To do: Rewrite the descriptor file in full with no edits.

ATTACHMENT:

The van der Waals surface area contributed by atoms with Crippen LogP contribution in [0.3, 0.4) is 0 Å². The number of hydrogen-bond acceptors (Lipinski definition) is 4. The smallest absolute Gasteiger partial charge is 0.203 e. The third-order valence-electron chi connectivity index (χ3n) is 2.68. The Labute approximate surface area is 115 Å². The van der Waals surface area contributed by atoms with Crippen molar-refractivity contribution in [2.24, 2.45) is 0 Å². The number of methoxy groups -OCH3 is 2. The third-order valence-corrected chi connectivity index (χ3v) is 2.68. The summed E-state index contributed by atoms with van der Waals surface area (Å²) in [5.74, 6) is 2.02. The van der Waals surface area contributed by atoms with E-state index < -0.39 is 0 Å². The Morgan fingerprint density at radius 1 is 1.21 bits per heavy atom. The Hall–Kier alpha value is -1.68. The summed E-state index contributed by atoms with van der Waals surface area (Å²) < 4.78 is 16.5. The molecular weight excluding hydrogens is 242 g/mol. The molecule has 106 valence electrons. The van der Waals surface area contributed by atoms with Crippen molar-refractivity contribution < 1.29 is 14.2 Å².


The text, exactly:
The van der Waals surface area contributed by atoms with Crippen LogP contribution in [0.3, 0.4) is 0 Å². The number of hydrogen-bond acceptors (Lipinski definition) is 4. The smallest absolute Gasteiger partial charge is 0.203 e. The third-order valence-electron chi connectivity index (χ3n) is 2.68. The Labute approximate surface area is 115 Å². The van der Waals surface area contributed by atoms with Crippen molar-refractivity contribution in [2.24, 2.45) is 0 Å². The number of methoxy groups -OCH3 is 2. The third-order valence-corrected chi connectivity index (χ3v) is 2.68. The summed E-state index contributed by atoms with van der Waals surface area (Å²) in [5.74, 6) is 2.02. The van der Waals surface area contributed by atoms with E-state index < -0.39 is 0 Å². The Morgan fingerprint density at radius 1 is 1.21 bits per heavy atom. The Hall–Kier alpha value is -1.68. The summed E-state index contributed by atoms with van der Waals surface area (Å²) < 4.78 is 16.5. The molecular weight excluding hydrogens is 242 g/mol. The molecule has 106 valence electrons. The van der Waals surface area contributed by atoms with Crippen molar-refractivity contribution < 1.29 is 14.2 Å².